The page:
Are Human Genes Patentable?

Efthimios Parasidis

The Supreme Court will consider the patentability of human genes when it reviews the Myriad case this term. As Bill of Health readers are likely to know, the Myriad case centers on Myriad’s patents on gene sequences for BRCA mutations that are associated with the propensity to develop breast or ovarian cancer.  Myriad does not claim ownership over the mutations as they exist in nature, but rather on isolated BRCA sequences that the company has “created”. The Myriad case will give the high Court another chance to clarify the scope of subject matter that is eligible for patent protection. The Court’s track record in this area is less than stellar.

As I have argued (here), the legal uncertainty at to the scope of patentability for claims that implicate products of nature is largely the result of the lack of a uniform framework for determining what areas are excluded from patent-eligible subject matter. More specifically, while patent law prohibits patent protection for inventions that equate to a law of nature, natural phenomenon, mental process, mathematical equation, or abstract idea (collectively referred to as the product of nature doctrine), no court has defined these terms adequately. Uncertainty is bad for business and bad for patients — the Court should seize upon this opportunity and offer clear guidance as to the contours of the product of nature doctrine.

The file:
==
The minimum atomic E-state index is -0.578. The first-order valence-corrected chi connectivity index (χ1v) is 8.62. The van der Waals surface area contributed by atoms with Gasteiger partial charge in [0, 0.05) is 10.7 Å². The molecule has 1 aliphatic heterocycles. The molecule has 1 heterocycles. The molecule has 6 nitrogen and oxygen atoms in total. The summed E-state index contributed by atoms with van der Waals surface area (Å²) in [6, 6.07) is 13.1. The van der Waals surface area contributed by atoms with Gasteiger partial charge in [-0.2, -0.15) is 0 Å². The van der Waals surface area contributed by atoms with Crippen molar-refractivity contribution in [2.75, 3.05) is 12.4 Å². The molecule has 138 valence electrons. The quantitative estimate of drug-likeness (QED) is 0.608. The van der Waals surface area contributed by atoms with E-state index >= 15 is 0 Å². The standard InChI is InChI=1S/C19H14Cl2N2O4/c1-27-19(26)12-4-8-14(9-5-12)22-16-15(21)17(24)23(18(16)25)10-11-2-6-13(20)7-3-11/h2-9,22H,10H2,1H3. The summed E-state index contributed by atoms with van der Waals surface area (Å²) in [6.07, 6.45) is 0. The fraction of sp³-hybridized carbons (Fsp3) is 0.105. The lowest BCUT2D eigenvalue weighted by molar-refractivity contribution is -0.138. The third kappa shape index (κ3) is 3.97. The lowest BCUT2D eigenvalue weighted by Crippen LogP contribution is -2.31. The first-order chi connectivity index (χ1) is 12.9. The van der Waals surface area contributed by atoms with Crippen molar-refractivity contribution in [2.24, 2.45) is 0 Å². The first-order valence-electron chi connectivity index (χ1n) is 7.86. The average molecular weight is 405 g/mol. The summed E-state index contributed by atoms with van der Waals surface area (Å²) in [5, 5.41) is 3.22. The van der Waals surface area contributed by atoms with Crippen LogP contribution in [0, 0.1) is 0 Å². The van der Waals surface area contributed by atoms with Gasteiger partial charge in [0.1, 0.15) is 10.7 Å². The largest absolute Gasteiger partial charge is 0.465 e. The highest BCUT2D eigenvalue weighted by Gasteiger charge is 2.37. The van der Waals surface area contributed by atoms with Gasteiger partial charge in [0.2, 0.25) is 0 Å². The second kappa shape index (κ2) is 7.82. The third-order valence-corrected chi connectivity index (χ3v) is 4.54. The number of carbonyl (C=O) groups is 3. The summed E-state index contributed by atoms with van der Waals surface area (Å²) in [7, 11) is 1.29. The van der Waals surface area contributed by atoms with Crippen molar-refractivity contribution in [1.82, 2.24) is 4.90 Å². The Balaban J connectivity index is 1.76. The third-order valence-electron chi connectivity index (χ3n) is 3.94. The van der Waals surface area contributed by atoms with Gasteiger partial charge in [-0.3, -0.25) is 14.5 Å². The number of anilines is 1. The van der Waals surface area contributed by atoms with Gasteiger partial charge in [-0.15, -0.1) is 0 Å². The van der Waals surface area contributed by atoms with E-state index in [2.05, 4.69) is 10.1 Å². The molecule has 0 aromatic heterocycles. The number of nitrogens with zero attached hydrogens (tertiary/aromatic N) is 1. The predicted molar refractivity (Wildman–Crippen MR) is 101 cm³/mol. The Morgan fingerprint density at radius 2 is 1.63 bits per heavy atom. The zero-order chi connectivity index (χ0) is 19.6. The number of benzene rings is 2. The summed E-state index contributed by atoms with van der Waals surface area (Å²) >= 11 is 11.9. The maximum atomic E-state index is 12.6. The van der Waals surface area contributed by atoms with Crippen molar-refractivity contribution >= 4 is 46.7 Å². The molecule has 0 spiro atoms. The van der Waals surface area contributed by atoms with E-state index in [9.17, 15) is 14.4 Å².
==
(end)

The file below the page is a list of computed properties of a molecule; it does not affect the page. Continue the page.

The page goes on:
With respect to gene sequences, the mere fact that a sequence is isolated is inconsequential.  Rather, courts should analyze the precise subject matter of the isolated gene sequence to determine if it differs substantially from its natural counterpart. I’ve created a three-part test to help make this determination:

  1. Does the isolated sequence exhibit characteristics or contain properties that are substantially different from the non-isolated sequence?
  2. Is the proximate cause of any difference between the isolated and non-isolated sequences the result of natural phenomenon that govern the properties of the sequence when isolated?
  3. Would a patent on the isolated sequence grant a property interest that extends to anything other than the isolated sequence?

If the answer to these questions is anything other than (1) yes, (2) no, (3) no, the claim must be invalidated pursuant to Section 101 of the patent act because the claim does not constitute patent-eligible subject matter. My article explains why…

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